Researchers at UT Southwestern Medical Center have determined how a substance derived from the bark of the South American lapacho tree kills certain kinds of cancer cells, findings that also suggest a novel treatment for the most common type of lung cancer.
The compound, called beta-lapachone, has shown promising anti-cancer properties and is currently being used in a clinical trial to examine its effectiveness against pancreatic cancer in humans. Until now, however, researchers didn’t know the mechanism of how the compound killed cancer cells.
For more than 100 years, scientists have known that humans carry a rich ecosystem within their intestines. An astonishing number and variety of microbes, including as many as 400 species of bacteria, help humans digest food, mitigate disease, regulate fat storage, and even promote the formation of blood vessels.
By applying sophisticated genetic analysis to samples of a year’s worth baby poop, Howard Hughes Medical Institute researchers have now developed a detailed picture of how these bacteria come and go in the intestinal tract during a child’s first year of life.
Dr. Zahi Hawass, Secretary General of the Supreme Council of Antiquities in Egypt, sent out this announcement:
On Wednesday (27/6/2007) at 11:00 a.m Culture Minster Farouk Housni and Dr. Zahi Hawass Secretary General of the Supreme Council of Antiquities (SCA) will hold an International Conference at the Egyptian Museum in Tarir in Room 43 to announce the Identification of Hatshepsut's mummy .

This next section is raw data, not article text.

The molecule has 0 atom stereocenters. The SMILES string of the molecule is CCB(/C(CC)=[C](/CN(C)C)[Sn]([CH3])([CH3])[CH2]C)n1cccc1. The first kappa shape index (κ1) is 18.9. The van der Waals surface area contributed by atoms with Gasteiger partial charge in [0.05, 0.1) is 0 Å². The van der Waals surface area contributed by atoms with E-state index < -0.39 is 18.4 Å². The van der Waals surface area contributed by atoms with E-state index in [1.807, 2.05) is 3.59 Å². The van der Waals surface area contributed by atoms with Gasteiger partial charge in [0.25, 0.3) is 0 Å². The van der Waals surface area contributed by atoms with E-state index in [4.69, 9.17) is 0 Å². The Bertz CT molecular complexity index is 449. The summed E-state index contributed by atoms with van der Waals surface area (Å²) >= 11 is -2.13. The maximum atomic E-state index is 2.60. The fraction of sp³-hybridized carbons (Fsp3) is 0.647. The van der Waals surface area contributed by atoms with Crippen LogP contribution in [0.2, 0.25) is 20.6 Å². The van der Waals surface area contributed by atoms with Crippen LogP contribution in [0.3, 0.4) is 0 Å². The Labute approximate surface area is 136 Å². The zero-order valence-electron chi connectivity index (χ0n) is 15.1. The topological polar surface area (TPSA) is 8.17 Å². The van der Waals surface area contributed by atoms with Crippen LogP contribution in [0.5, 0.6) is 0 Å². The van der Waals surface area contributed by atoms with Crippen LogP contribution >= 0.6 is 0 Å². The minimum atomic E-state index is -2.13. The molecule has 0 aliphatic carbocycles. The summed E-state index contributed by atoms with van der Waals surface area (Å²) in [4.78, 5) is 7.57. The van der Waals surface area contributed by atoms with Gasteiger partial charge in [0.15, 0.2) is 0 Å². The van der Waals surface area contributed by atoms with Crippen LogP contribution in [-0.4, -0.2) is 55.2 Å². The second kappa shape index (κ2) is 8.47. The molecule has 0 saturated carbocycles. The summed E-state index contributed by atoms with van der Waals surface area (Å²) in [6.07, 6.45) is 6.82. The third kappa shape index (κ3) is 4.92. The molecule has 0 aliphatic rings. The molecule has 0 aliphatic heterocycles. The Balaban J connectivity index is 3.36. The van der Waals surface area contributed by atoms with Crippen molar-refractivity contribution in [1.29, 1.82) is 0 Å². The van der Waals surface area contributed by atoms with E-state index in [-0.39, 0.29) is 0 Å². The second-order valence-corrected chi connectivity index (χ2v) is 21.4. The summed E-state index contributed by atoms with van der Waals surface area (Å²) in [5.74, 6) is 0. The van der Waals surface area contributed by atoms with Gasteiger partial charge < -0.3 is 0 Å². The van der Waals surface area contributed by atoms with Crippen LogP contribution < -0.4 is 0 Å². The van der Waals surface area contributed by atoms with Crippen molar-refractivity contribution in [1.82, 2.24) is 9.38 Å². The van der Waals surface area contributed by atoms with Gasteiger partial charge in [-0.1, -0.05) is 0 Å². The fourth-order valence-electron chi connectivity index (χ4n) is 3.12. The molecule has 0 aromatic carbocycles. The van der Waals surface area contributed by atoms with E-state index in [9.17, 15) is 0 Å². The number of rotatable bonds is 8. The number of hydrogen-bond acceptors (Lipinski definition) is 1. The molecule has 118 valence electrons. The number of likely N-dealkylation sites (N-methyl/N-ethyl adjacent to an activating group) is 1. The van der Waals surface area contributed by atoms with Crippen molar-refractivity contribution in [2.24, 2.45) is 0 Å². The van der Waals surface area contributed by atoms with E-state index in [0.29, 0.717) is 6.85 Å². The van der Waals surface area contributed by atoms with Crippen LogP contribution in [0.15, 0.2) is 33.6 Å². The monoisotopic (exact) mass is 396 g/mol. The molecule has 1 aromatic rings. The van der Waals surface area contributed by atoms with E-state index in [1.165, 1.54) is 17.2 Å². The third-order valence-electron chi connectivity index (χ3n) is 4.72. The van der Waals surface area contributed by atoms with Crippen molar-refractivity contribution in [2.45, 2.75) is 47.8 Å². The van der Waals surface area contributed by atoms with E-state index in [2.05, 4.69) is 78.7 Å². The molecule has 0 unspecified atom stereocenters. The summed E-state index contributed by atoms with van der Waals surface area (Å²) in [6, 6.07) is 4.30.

Please come to attend the event at 10:00 am. at the Egyptian Museum in order to fix cameras and TV crews.
This is being called the most important discovery in the Valley of the Kings since King Tutankhamun.
Researchers at the University of Pennsylvania have demonstrated that gene therapy used to restore retinal activity to the blind also restores function to the brain’s visual center, a critical component of seeing.
The multi-institutional study led by Geoffrey K. Aguirre, assistant professor of neurology in Penn's School of Medicine, shows that gene therapy can improve retinal, visual-pathway and visual-cortex responses in animals born blind and has the potential to do the same in humans.
“The retina of the eye captures light, but the brain is where vision is experienced,” Aguirre said. “The traditional view is that blindness in infancy permanently alters the structure and function of the brain, leaving it unable to process visual information if sight is restored.
Researchers at the Picower Institute for Learning and Memory at MIT have, for the first time, reversed symptoms of mental retardation and autism in mice.
The mice were genetically manipulated to model Fragile X Syndrome (FXS), the leading inherited cause of mental retardation and the most common genetic cause of autism. The condition, tied to a mutated X chromosome gene called fragile X mental retardation 1 (FMR1) gene, causes mild learning disabilities to severe autism.
According to the Centers for Disease Control, FXS affects one in 4,000 males and one in 6,000 females of all races and ethnic groups. The prevalence of autism ranges from one in 500 to one in 166 children. There is no effective treatment for FXS and other types of autism.
Researchers at the University of Pennsylvania say that practicing even small doses of daily meditation may improve focus and performance.
Meditation, according to Penn neuroscientist Amishi Jha and Michael Baime, director of Penn's Stress Management Program, is an active and effortful process that literally changes the way the brain works. Their study is the first to examine how meditation may modify the three subcomponents of attention, including the ability to prioritize and manage tasks and goals, the ability to voluntarily focus on specific information and the ability to stay alert to the environment.